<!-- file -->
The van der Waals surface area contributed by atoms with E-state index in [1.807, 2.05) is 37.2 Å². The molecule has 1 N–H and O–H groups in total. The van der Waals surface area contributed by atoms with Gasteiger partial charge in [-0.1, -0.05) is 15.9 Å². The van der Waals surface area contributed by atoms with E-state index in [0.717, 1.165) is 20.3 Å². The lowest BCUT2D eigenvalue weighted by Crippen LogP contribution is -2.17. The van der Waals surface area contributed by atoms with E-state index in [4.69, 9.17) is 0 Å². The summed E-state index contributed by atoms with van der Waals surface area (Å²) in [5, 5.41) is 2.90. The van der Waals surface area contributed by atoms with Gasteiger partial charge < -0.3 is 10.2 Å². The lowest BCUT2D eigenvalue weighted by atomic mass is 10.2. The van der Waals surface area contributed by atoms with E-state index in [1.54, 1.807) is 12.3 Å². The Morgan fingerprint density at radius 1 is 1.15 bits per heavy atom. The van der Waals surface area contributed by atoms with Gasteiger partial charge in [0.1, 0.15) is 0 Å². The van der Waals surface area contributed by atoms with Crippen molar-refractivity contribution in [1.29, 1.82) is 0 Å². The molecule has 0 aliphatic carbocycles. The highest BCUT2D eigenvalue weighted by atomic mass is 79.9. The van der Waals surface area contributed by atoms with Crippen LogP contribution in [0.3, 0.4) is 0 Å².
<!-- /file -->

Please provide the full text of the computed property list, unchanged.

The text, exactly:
The van der Waals surface area contributed by atoms with E-state index in [1.807, 2.05) is 37.2 Å². The molecule has 1 N–H and O–H groups in total. The van der Waals surface area contributed by atoms with Gasteiger partial charge in [-0.1, -0.05) is 15.9 Å². The van der Waals surface area contributed by atoms with E-state index in [0.717, 1.165) is 20.3 Å². The lowest BCUT2D eigenvalue weighted by Crippen LogP contribution is -2.17. The van der Waals surface area contributed by atoms with E-state index in [4.69, 9.17) is 0 Å². The summed E-state index contributed by atoms with van der Waals surface area (Å²) in [5, 5.41) is 2.90. The van der Waals surface area contributed by atoms with Gasteiger partial charge < -0.3 is 10.2 Å². The lowest BCUT2D eigenvalue weighted by atomic mass is 10.2. The van der Waals surface area contributed by atoms with E-state index in [1.54, 1.807) is 12.3 Å². The Morgan fingerprint density at radius 1 is 1.15 bits per heavy atom. The van der Waals surface area contributed by atoms with Gasteiger partial charge in [0.1, 0.15) is 0 Å². The van der Waals surface area contributed by atoms with Crippen molar-refractivity contribution in [1.29, 1.82) is 0 Å². The molecule has 0 aliphatic carbocycles. The highest BCUT2D eigenvalue weighted by atomic mass is 79.9. The van der Waals surface area contributed by atoms with Crippen LogP contribution in [0.3, 0.4) is 0 Å².